BMW M4 Convertible review, specs and UK prices
We drive the new BMW M4 convertible, to find out how the extra weight and softer suspension have affected the high performance model
What is it?
The drop-top version of BMW’s impressive new M4. Traditionally, M3 Convertibles (as they used to be known) have been the weak link in the chain – with more weight and less structural rigidity they lose a lot of what makes the saloon and coupe models so brilliant. Does this latest version manage to reverse that trend, or will keen drivers still want to steer clear?
In order to reclaim as much of the lost torsional rigidity as possible, BMW’s M engineers have thrown in around 200kg of additional body strengthening. Combined with the use of steel for the roof panel itself, rather than the carbon fibre that’s used on the saloon and coupe models, the 1825kg M4 Convertible is some 250kg heavier than its stablemates. It is, however, 60kg lighter than the previous V8 model, which is commendable in itself.
The engineers have also had to trim back the suspension settings a little to accommodate the body flex, which means the M4 Convertible is both softer and heavier than the fixed-roof models.
A six-speed manual gearbox is standard, although most buyers will fork out for the optional twin-clutch DCT. The engine is unchanged; 425bhp and 406lb ft (available from just 1850rpm) from a six-cylinder, twin-turbo 3-litre. That monstrous power is sent rearwards, through an M locking differential.
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The M4 Convertible is suspended by MacPherson struts up front with a multi-link arrangement at the rear. The dampers are switchable between three modes, as is the drivetrain and steering.
What’s it like to drive?
In normal driving there’s very little to hint at the loss of rigidity and extra weight. The car rides well in the Comfort suspension setting and the metal roof gives it all the long-distance refinement of the saloon and coupe models. With the roof down and the wind deflector in place, meanwhile, the cabin is relatively calm and still even at speeds over 60mph. In practical terms, then, the Convertible requires no compromise.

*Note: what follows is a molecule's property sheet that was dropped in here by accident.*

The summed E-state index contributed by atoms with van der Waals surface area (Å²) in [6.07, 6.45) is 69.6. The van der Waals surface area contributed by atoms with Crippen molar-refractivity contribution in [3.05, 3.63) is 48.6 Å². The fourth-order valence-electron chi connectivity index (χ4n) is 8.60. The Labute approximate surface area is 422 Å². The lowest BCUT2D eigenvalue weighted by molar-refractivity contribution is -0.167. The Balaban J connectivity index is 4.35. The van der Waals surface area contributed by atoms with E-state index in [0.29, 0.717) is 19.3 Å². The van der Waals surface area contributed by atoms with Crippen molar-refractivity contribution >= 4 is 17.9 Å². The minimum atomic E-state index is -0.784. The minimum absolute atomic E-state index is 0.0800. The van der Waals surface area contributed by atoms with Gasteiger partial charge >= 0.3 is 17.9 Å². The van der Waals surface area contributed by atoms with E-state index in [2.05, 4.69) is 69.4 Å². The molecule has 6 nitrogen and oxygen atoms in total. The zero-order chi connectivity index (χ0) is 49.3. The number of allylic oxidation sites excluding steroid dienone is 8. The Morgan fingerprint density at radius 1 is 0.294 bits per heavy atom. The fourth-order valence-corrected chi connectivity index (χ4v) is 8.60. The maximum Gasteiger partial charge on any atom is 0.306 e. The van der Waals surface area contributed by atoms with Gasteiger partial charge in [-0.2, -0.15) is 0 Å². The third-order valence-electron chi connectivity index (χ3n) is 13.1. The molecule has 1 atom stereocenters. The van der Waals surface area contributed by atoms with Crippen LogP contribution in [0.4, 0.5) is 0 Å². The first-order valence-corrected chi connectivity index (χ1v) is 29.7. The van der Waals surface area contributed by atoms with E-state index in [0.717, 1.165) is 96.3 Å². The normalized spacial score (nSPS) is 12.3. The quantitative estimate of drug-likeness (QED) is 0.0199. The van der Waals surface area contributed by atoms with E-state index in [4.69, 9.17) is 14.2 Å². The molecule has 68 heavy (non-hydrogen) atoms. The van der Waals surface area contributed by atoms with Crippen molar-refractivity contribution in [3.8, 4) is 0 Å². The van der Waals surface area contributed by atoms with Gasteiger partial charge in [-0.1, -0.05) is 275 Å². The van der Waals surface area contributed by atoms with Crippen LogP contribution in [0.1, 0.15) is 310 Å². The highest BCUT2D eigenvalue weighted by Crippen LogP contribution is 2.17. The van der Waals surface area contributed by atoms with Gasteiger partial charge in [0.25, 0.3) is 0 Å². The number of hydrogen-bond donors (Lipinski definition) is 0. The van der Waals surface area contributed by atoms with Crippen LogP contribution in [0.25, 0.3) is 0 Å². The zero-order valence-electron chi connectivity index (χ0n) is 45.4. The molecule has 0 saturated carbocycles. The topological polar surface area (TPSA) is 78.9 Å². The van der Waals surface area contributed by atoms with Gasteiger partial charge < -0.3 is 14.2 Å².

What first gives away that extra weight is a slight blunting of straight line performance. Of course, the M4 Convertible remains a rapid car, but it does lose some of the fearsome, shocking thrust of the saloon and coupe. Over rougher, uneven stretches of the road, the driver will then become aware of the windscreen surround, steering column and rear view mirror shaking around. In reality, the M4 Convertible was never going to entirely conceal its extra mass and reduced rigidity.
However, it’s only in really spirited driving that the M4 Convertible feels much less agile and precise. As the driver really starts to push the boundaries of grip the car does begin to feel heavier and lazier, but at seven or eight tenths it’s as much fun as the saloon and coupe with the same easily-controlled mobility at the back axle under power. The electrically-assisted steering is direct and precise, although in Sport Plus it becomes unnecessarily heavy and sticky, and it doesn’t have the same intuitive feel of the previous M3.
The DCT gearbox works brilliantly in auto and manual modes and it suits the car’s character perfectly, while the engine feels responsive and particularly keen to rev out for a turbocharged engine. Its is, however, lacking in character and excitement for a car with an M badge on its rump.
How does it compare?
The M4 Convertible doesn’t have any direct rivals; the £82,072 Porsche 911 Carrera 2 Cabriolet is probably the closest match. The Porsche lacks the straight line punch of the BMW and its rear seats are far less useable, although it isn’t as compromised in outright dynamic terms compared to its coupe sibling as the M4 Convertible is.
Perhaps more troublesome for the M4 Convertible is the in-house comparison to the 435i Convertible. That model, £15,265 cheaper than the M4, still returns plenty of straight line pace, roof-down style and desirability, but for much less outlay. Given that most M4 Convertible buyers will rarely explore their car’s dynamic limits, they might be better served by the cheaper, non-M model.
As with most Convertible cars these days, the M4’s roof can be lowered on the move. However, whereas certain cars can travel at speeds up to 30mph and still operate their roof mechanisms, the M4 will only do so under 11mph – it’s only when the traffic lights change and the roof is just halfway through its 20 second folding process that you realise just how slow 11mph actually is.
|Engine||Straight-six, 2979cc, twin-turbocharged|
|Max power||425bhp @ 5500rpm|
|Max torque||406lb ft @ 1850rpm|
|0-60||4.6 secs (0-62)|